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Author Topic: Trailers for 1/2 ton trucks  (Read 829 times)

Anewjrny

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Trailers for 1/2 ton trucks
« on: October 02, 2017, 02:50:20 PM »
Hi all I have a Chevy 1500 crew cab V8 4.8L and wondering from people who have done this vs what a book says. Just trying to get an idea of what I should be looking for. I do not want to go through a dealer really so just looking through private sellers. So my question is what would be a good first time trailer with some room for my son, 2 small dogs and myself. We are planning on doing a 49 state tour so we will be living in it for a while.
Thanks in advance!

Pugapooh

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Re: Trailers for 1/2 ton trucks
« Reply #1 on: October 02, 2017, 03:29:31 PM »
Depending on the year,your truck probably has a yellow sticker inside the driver side door jamb.  This will give the numbers we need to help you pick a trailer. 
2006 Dutchmen Denali 29 RL fiver
2006 Dodge 2500 Big Horn
2001 GMC Sierra 3500
1996 Dodge Ram 1500

keymastr

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Re: Trailers for 1/2 ton trucks
« Reply #2 on: October 02, 2017, 04:37:28 PM »
It can be hard to get an idea from ads because some brands list overall length including bumper and hitch while others have just the box  size of the trailer listed so a 23 foot trailer like mine is actually nearly 28 feet long. Same is true of weights. Just because it says ultra light or half ton towable does not mean that it really is.

A comfortable size and weight for that truck is about 5000 pounds gross which is probably 4200 dry. 26 feet overall length is a good place to be both from a handling perspective as well as available campsites. Any longer and you are much  more prone to being pushed around by the wind and wake from passing semis. Many state parks have a size limit and usually 26 feet is the cutoff.  They may have spaces for longer rigs but getting in and out may be more challenging or they may stick you in the bus parking lot where the rigs are lined up like parking at the mall. Fine for overnights but not so good as destinations.

Gary RV_Wizard

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Re: Trailers for 1/2 ton trucks
« Reply #3 on: October 03, 2017, 01:36:33 PM »
Start out with the trailer tow guides to establish the capability of your particular truck configuration.

http://www.trailerlife.com/trailer-towing-guides/

The general advice that keymastr gave should get you in the right ball park, but you really need to check the specs.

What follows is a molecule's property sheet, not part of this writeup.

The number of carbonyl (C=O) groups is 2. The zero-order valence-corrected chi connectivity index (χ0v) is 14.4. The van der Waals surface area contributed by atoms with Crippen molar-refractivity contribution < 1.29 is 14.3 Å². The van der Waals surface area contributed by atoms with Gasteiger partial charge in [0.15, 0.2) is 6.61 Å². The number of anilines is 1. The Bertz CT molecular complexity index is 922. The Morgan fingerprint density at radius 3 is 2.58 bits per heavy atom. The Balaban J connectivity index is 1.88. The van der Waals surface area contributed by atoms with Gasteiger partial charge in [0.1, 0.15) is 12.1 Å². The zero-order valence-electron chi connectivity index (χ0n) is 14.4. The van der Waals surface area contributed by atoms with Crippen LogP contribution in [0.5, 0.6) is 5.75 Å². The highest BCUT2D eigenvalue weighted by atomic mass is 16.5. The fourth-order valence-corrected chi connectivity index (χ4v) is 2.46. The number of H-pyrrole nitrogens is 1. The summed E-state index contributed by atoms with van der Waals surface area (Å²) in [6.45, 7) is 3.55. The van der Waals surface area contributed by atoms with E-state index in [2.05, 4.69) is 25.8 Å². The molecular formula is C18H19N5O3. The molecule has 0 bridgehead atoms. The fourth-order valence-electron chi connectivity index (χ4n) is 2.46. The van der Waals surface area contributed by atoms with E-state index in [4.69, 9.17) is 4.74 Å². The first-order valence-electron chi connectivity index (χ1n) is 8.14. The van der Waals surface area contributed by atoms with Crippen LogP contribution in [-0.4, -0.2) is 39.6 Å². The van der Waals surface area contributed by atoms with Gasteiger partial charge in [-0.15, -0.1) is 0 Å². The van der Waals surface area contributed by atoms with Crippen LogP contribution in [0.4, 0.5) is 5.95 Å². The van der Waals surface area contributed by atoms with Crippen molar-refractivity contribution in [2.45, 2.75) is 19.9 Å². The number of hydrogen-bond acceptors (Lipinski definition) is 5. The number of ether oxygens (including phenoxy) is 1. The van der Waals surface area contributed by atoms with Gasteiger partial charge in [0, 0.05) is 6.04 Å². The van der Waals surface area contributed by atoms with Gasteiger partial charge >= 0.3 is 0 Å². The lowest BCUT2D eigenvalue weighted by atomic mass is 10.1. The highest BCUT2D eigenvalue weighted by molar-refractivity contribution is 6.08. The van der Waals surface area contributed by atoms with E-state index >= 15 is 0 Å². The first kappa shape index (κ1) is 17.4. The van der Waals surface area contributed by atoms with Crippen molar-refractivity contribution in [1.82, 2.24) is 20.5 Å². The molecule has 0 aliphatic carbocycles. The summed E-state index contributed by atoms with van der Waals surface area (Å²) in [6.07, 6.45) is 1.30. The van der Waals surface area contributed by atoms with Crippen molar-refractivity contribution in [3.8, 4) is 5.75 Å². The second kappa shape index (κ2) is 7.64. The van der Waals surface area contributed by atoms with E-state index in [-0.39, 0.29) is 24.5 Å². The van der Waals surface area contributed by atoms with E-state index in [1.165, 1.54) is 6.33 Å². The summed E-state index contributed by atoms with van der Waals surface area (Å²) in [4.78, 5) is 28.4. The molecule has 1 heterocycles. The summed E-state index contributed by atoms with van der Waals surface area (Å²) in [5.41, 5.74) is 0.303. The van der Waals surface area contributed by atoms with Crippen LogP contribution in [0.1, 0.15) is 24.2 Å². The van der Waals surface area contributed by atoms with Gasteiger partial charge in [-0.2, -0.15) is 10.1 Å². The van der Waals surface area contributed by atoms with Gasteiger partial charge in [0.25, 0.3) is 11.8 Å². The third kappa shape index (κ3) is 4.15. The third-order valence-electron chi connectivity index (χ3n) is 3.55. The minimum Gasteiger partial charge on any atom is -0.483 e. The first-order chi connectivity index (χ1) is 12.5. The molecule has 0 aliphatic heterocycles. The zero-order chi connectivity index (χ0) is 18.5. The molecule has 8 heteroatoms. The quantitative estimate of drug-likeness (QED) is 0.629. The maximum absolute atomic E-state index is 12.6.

Gary
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Danny Pyle

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Re: Trailers for 1/2 ton trucks
« Reply #4 on: October 03, 2017, 01:49:39 PM »
I had a 2008 F150 with the 5.4 Triton, it had a towing capacity of 9200 lbs but I purchased a trailer with a dry weight of 4600lbs and it struggled on hills with it. I have since upgraded to aF250 with the 6.2 gas engine. Much more comfortable towing!
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blw2

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Re: Trailers for 1/2 ton trucks
« Reply #5 on: October 03, 2017, 03:30:47 PM »
with my '06 Silvy, I found out that just because it has the tow package from the factory, it doesn't mean it can tow a lot.
When we were looking to upgrade away form the little popup, we were considering a larger travel trailer.  Found several we liked for my family of 5.....
but when i started digging into the numbers I found out that I couldn't really tow those larger ones.
Look in your glove box.  There's a sticker in there someplace with all the option codes.

Here's the first thing that came up as a reference when I googled it...
http://www.gmc4x4.com/topic/305-deciphering-the-glovebox-rpo-codes/

One of those codes will let you know which rear end differential gear ratio you have.  Others tell you the engine, etc...

Now, look in the manual and someplace in there will be capacities..  find the right area based on your engine, diff ratio, etc... to find your capacities.

I had already previously weighed my truck with my normal compliment of junk under the seats, family on board, etc... and with that I was able to determine that my truck had a "highway" gear, and not a towing gear.....

I've towed big trailers before that were right on the edge of a truck's capacity and it's not a good way to travel.  It can be done, but not comfortable and arguably not safe.
Brad (DW + 3 kids)
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'06 Silverado
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Gizmo

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Re: Trailers for 1/2 ton trucks
« Reply #6 on: October 03, 2017, 04:47:15 PM »
On my current & previous truck the towing capacity & payload capacity is on the driver side door pillar, others have it in the glove box as mentioned and some may locate it in both places.  Another thought to check out, on the Ram website the mfg. of my truck, you can input the vin # and it will reveal the tow and payload capacity of the specific truck, perhaps you can obtain the info from Chevy.  Once armed with those numbers you can shop trailers, but make sure you only look at the GVWR and not the dry weight.  The GVWR is the total combined weight of the trailer plus allowable cargo.